NHK’s iOLED is Moisture-Resistant

In 2013, Japanese broadcaster NHK’s Science & Technology Research Laboratories (STRL) developed a new OLED structure to improve its moisture and oxygen resistance. The development was called ‘inverted OLED’ or iOLED. A full colour version was shown in 2015 and now, more than a year after it was first displayed, NHK has shown it again – still working even though it has almost no encapsulation.

The new (right) and 2015 (left) iOLED devices. Both were driven with a driving voltage of about 5V for comparison of light emission. Image: NikkeiMoisture and oxygen are very damaging to OLED devices, and so they must be sealed. The iOLED does not require such high levels of protection, however. It uses an organic material called polyethyleneimine, rather than the lithium fluoride used in conventional OLEDs.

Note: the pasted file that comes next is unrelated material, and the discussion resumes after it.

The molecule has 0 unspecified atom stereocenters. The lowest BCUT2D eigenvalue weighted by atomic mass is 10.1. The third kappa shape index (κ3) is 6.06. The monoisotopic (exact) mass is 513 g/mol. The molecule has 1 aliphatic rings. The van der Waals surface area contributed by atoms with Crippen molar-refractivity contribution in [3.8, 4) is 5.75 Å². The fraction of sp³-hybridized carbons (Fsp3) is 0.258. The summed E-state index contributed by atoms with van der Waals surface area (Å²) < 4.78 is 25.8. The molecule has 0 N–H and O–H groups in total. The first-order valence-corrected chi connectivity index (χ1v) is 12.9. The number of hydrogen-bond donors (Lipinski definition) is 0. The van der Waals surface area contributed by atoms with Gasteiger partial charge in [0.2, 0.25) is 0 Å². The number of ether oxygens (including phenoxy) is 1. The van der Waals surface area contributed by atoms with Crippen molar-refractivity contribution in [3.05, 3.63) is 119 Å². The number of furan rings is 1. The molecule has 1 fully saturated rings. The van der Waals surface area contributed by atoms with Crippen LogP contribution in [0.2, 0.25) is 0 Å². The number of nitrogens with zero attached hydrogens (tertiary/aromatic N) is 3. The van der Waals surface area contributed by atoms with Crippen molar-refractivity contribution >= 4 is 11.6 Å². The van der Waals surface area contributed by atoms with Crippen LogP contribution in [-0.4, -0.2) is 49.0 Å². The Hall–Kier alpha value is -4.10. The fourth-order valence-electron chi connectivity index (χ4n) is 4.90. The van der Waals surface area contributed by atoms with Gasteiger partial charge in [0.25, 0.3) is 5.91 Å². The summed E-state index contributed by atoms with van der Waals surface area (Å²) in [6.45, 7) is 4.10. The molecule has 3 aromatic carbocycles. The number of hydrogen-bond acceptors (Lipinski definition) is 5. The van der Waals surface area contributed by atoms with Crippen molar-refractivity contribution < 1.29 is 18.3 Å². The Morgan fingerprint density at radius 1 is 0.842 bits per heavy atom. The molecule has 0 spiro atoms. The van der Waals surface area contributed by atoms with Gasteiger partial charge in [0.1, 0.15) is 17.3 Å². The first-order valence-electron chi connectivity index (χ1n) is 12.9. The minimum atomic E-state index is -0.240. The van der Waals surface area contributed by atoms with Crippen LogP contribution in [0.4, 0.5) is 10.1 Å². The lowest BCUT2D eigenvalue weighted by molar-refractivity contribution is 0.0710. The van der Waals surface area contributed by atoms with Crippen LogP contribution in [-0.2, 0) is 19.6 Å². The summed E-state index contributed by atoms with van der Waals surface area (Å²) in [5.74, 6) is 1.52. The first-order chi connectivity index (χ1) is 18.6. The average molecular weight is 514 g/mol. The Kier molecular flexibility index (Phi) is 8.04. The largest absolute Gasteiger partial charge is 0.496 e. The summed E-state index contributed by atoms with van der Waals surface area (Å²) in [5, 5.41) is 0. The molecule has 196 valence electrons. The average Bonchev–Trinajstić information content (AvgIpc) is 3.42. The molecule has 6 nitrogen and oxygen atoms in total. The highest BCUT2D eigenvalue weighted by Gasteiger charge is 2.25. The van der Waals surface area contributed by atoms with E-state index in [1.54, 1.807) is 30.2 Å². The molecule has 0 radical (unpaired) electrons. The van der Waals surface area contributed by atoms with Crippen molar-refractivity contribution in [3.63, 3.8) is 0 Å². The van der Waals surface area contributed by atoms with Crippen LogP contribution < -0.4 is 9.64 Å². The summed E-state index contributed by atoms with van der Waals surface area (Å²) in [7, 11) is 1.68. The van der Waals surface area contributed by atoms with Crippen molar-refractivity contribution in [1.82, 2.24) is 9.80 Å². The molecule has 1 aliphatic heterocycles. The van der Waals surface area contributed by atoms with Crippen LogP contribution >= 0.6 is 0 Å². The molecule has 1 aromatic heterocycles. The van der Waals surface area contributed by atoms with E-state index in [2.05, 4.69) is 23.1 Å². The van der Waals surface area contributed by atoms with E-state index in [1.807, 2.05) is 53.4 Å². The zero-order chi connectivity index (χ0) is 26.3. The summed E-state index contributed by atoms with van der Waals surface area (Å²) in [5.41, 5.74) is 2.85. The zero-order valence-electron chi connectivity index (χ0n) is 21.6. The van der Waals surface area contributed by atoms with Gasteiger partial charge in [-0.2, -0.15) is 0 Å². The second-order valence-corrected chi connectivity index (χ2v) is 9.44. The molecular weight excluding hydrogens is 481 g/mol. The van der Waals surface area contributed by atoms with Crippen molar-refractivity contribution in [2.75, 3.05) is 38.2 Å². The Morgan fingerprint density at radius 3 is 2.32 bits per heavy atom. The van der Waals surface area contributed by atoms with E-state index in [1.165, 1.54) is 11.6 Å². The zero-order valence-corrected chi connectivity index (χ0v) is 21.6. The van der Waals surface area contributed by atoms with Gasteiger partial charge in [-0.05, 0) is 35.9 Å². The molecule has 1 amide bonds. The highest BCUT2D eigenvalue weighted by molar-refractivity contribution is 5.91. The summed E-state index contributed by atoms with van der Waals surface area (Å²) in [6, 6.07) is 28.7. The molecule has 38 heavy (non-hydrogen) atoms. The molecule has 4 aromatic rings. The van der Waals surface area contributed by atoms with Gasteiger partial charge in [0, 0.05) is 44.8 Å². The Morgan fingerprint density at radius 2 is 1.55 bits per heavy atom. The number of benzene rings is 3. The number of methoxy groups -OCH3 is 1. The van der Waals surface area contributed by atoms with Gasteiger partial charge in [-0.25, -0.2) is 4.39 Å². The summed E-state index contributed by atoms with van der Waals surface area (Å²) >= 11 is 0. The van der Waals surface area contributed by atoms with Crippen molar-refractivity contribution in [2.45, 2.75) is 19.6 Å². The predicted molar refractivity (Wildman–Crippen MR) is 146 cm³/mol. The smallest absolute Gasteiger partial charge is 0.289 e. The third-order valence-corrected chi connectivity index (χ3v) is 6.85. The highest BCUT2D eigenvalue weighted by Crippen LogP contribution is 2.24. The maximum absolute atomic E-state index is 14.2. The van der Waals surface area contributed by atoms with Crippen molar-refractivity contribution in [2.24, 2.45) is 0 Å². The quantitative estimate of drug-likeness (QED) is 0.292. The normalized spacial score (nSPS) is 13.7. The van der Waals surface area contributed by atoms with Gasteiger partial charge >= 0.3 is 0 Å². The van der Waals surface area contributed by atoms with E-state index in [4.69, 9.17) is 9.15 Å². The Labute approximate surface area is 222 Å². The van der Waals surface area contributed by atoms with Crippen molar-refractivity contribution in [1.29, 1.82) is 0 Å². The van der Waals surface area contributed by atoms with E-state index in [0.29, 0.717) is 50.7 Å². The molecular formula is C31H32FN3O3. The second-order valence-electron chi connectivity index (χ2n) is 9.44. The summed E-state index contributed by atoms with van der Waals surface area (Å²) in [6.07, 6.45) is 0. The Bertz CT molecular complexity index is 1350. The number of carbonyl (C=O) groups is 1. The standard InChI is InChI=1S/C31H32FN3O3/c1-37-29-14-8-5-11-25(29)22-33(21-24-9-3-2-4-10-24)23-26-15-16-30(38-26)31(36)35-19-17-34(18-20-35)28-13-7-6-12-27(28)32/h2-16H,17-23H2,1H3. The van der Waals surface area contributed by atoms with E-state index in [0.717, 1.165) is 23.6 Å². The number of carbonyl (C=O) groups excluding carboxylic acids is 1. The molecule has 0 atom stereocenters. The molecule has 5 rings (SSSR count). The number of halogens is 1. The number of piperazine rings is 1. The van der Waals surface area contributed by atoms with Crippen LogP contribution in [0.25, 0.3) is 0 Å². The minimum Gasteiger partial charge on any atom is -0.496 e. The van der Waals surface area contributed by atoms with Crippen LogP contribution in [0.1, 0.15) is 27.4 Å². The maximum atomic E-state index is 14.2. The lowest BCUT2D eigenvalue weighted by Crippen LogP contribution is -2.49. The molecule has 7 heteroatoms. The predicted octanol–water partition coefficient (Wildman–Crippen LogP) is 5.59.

Despite its resistance advantages, the polyethyleneimine in the 2013 prototype was shown to deteriorate when exposed to a driving current. Its emission lifetime was also low: around 1,000 hours to half brightness, even when sealed by glass. The 2015 prototype featured an improved emission lifetime and a film substrate-based design. The driving voltage had to be higher, however: 5.6V instead of 3.9V, lowering the internal quantum efficiency (IQE) from 100% to 70%.

Alongside the 2015 device, NHK has also shown a new red iOLED using a new organic material and additive for the electron injection layer. These new materials have again lowered the require driving voltage, to 3.7W. The IQE has also been raised to 100%, and emission lifetime increased to 10,000 hours or more.

NHK now plans to develop green and blue iOLED devices with the same properties as the red one.